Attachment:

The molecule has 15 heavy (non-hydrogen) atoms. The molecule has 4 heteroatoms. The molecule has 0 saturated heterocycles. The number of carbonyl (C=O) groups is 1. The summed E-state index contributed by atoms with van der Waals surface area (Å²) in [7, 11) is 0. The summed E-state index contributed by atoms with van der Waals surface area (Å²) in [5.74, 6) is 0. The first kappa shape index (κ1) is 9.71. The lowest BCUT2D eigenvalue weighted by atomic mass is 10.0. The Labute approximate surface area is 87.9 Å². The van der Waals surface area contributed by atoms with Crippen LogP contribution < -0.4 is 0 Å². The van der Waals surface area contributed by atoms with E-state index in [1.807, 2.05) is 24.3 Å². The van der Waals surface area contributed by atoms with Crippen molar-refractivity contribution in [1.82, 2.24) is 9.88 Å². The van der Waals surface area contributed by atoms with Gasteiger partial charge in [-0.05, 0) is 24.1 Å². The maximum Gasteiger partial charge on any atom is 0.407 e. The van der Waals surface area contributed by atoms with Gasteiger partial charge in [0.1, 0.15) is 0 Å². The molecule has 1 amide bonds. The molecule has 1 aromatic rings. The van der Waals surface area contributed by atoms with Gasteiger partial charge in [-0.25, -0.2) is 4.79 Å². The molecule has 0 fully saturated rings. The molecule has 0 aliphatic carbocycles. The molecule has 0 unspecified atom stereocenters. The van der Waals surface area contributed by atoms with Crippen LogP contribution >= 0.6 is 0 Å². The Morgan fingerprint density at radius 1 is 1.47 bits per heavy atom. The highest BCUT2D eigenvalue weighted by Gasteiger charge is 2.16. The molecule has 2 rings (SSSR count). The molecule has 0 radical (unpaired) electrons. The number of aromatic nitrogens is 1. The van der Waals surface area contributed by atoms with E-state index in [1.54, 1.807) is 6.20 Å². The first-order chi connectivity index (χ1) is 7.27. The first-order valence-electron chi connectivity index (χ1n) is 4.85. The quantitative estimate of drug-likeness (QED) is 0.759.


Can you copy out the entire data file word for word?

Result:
The molecule has 15 heavy (non-hydrogen) atoms. The molecule has 4 heteroatoms. The molecule has 0 saturated heterocycles. The number of carbonyl (C=O) groups is 1. The summed E-state index contributed by atoms with van der Waals surface area (Å²) in [7, 11) is 0. The summed E-state index contributed by atoms with van der Waals surface area (Å²) in [5.74, 6) is 0. The first kappa shape index (κ1) is 9.71. The lowest BCUT2D eigenvalue weighted by atomic mass is 10.0. The Labute approximate surface area is 87.9 Å². The van der Waals surface area contributed by atoms with Crippen LogP contribution < -0.4 is 0 Å². The van der Waals surface area contributed by atoms with E-state index in [1.807, 2.05) is 24.3 Å². The van der Waals surface area contributed by atoms with Crippen molar-refractivity contribution in [1.82, 2.24) is 9.88 Å². The van der Waals surface area contributed by atoms with Gasteiger partial charge in [-0.05, 0) is 24.1 Å². The maximum Gasteiger partial charge on any atom is 0.407 e. The van der Waals surface area contributed by atoms with Gasteiger partial charge in [0.1, 0.15) is 0 Å². The molecule has 1 amide bonds. The molecule has 1 aromatic rings. The van der Waals surface area contributed by atoms with Gasteiger partial charge in [-0.25, -0.2) is 4.79 Å². The molecule has 0 fully saturated rings. The molecule has 0 aliphatic carbocycles. The molecule has 0 unspecified atom stereocenters. The van der Waals surface area contributed by atoms with Crippen LogP contribution >= 0.6 is 0 Å². The Morgan fingerprint density at radius 1 is 1.47 bits per heavy atom. The highest BCUT2D eigenvalue weighted by Gasteiger charge is 2.16. The molecule has 2 rings (SSSR count). The molecule has 0 radical (unpaired) electrons. The number of aromatic nitrogens is 1. The van der Waals surface area contributed by atoms with E-state index in [1.54, 1.807) is 6.20 Å². The first-order chi connectivity index (χ1) is 7.27. The first-order valence-electron chi connectivity index (χ1n) is 4.85. The quantitative estimate of drug-likeness (QED) is 0.759.